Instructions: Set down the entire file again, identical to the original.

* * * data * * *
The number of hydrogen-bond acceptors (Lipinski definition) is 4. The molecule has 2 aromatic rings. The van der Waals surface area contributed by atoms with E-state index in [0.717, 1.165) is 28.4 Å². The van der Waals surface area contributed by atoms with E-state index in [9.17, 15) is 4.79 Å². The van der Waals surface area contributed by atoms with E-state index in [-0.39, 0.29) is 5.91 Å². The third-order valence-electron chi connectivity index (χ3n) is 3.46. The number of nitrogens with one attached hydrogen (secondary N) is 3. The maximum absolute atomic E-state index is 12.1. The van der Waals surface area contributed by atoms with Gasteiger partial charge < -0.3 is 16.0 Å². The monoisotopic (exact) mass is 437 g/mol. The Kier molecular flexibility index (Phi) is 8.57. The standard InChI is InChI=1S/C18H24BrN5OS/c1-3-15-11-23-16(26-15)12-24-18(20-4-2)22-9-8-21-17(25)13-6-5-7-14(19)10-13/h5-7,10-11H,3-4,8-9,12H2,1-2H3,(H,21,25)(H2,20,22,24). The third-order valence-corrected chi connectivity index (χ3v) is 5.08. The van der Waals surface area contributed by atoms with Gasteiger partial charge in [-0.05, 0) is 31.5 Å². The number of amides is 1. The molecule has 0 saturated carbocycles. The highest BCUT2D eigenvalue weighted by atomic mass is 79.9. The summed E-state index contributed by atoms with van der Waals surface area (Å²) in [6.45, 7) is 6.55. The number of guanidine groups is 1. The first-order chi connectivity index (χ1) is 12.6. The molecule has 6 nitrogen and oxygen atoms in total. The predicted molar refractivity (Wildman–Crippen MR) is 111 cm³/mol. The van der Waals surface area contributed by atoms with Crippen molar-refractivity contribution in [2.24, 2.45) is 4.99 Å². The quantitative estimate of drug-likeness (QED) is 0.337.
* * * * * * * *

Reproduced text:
The number of hydrogen-bond acceptors (Lipinski definition) is 4. The molecule has 2 aromatic rings. The van der Waals surface area contributed by atoms with E-state index in [0.717, 1.165) is 28.4 Å². The van der Waals surface area contributed by atoms with E-state index in [9.17, 15) is 4.79 Å². The van der Waals surface area contributed by atoms with E-state index in [-0.39, 0.29) is 5.91 Å². The third-order valence-electron chi connectivity index (χ3n) is 3.46. The number of nitrogens with one attached hydrogen (secondary N) is 3. The maximum absolute atomic E-state index is 12.1. The van der Waals surface area contributed by atoms with Gasteiger partial charge < -0.3 is 16.0 Å². The monoisotopic (exact) mass is 437 g/mol. The Kier molecular flexibility index (Phi) is 8.57. The standard InChI is InChI=1S/C18H24BrN5OS/c1-3-15-11-23-16(26-15)12-24-18(20-4-2)22-9-8-21-17(25)13-6-5-7-14(19)10-13/h5-7,10-11H,3-4,8-9,12H2,1-2H3,(H,21,25)(H2,20,22,24). The third-order valence-corrected chi connectivity index (χ3v) is 5.08. The van der Waals surface area contributed by atoms with Gasteiger partial charge in [-0.05, 0) is 31.5 Å². The number of amides is 1. The molecule has 0 saturated carbocycles. The highest BCUT2D eigenvalue weighted by atomic mass is 79.9. The summed E-state index contributed by atoms with van der Waals surface area (Å²) in [6.45, 7) is 6.55. The number of guanidine groups is 1. The first-order chi connectivity index (χ1) is 12.6. The molecule has 6 nitrogen and oxygen atoms in total. The predicted molar refractivity (Wildman–Crippen MR) is 111 cm³/mol. The van der Waals surface area contributed by atoms with Crippen molar-refractivity contribution in [2.24, 2.45) is 4.99 Å². The quantitative estimate of drug-likeness (QED) is 0.337.